The broken toe is a non-starter. If I can't run for four weeks, my best-case scenario is starting the Dirty 30 on no specific training. Four years ago I would have happily run a 50K off the couch, but I have more respect for my limits now. My endurance will be fine, but my technical trail-running skills — iffy on my best days — will be unworkably rusty. At best, I'll be slow — likely too slow to stay ahead of the cut-off. At worst — and also likely — I'll injure myself. I was already thinking I'd have to DNS the Dirty 30, again, when Beat realized he also signed up for the Bryce 100, which is the same weekend. After some deliberation, we've made arrangements to travel to Utah that weekend, which will prevent me from racing the Dirty 30. Decision made! I'd be lying if I pretended I was more disappointed than relieved (although I am disappointed.)

 This photo is what we woke up to Wednesday morning — a few hours before I broke my toe. It was 23 degrees, frosty, gorgeous. I stood on the balcony in my bare feet, breathing in the crisp air, giddy about this April snowfall even though I knew it wouldn't last. Five hours later it was 60 degrees, all of the dirt roads were bogged down in wheel-sucking peanut-butter mud, the air was thick and muggy, and I was grinding out slow miles through increasing foot pain.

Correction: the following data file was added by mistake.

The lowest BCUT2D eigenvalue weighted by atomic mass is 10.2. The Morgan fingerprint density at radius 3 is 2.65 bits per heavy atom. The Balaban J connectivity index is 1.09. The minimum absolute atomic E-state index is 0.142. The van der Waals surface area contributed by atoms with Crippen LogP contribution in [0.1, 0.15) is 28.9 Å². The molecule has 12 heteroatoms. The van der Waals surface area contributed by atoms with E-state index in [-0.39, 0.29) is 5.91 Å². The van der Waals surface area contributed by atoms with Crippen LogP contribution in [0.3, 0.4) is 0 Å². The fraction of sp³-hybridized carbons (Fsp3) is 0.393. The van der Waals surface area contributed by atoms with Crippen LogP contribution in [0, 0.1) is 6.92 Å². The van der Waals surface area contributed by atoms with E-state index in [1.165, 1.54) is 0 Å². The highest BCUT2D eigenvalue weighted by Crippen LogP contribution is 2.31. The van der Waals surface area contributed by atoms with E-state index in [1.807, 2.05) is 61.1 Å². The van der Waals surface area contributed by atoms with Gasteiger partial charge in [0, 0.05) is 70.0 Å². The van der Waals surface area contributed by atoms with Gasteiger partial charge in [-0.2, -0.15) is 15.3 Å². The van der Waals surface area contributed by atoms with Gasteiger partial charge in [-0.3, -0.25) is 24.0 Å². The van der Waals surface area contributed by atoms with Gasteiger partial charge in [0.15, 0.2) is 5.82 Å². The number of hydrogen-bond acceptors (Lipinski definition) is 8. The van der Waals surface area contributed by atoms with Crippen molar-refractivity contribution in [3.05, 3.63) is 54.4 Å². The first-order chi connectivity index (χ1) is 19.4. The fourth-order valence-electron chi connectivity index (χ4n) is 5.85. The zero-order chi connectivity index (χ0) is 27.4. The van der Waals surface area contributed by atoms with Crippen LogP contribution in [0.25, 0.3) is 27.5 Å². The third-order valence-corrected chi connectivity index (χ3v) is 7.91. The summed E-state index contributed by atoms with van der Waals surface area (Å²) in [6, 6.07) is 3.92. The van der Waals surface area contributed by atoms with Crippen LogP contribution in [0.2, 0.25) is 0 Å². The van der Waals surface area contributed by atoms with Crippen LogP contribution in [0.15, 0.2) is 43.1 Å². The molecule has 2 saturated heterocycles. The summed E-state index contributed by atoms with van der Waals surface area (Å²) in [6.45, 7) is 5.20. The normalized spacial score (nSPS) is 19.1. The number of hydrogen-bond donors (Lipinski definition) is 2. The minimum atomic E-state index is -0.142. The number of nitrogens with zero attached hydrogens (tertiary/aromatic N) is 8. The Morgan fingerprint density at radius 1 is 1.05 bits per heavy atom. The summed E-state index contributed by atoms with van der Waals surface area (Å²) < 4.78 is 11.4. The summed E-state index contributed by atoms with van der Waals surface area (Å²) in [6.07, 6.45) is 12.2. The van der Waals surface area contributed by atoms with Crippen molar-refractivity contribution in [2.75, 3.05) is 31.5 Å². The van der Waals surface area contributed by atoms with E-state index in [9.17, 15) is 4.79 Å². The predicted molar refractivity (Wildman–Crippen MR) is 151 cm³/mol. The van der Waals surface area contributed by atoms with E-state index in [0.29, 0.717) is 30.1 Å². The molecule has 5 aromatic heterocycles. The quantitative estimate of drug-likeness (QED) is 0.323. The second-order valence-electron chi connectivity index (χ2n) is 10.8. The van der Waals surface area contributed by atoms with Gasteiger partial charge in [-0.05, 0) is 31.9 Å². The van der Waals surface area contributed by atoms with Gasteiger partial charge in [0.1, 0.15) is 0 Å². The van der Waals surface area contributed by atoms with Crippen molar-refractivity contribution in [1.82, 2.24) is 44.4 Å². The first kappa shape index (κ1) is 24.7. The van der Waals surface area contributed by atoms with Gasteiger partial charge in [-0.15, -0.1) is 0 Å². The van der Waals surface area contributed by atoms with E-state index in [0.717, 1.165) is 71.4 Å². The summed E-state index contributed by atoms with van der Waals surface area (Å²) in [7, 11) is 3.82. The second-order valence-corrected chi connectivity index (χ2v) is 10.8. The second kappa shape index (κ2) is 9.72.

Life comes at you fast. 


  1. Damn. As someone whose little toes are seriously deformed due to my tendency to slam them against furniture on a regular basis, I empathize. I hope it heals quickly!

  2. Going to Bryce sounds like a great plan B.

  3. Andrew broke his metatarsil whilst on a ski trip. However he was making a cup of tea in the kitchen!

  4. Sometimes the "rainbow" is hard to find...
    You are a creative athlete, I'm sure you will find a less painful way to train. Perhaps the weight room??? I know, yuck. Outdoor Jill stuck indoors...

  5. Oh eyes are watering just thinking about smacking my pinkie toe (who HASN'T done that?) Wishing you quick healing, and also knowing that you will be out there way too early anyway (despite the Dr's orders). Enjoy Bryce!

  6. Just tape it to the next toe and you should be good. I broke my little toe in a similar, graceful fashion, and hiked across the Grand Canyon with it - you should be able to muddle thru.

  7. Thanks! I already hit the weight room twice a week. May bump that up to three for a while. ;-)

    I also can ride my bike ... I rode on Sunday while wearing a big pair of hiking boots with Vibram soles. It went well. I was worried because I have a habit of pedaling with my toes (long-time platform user), but I favored my right foot so heavily that by the end of the ride, that foot hurt from smashing my toes against the hard leather toe box. My broken-toe foot felt fine.

    Running ... I'm not likely to chance it anytime soon. The foot still hurts, and I'm a big baby when it comes to pain. Relative pain intolerance, I believe, is how I've managed to avoid overuse injuries all of this time. Of course, I acquire far more than my share of mishap injuries and traumas.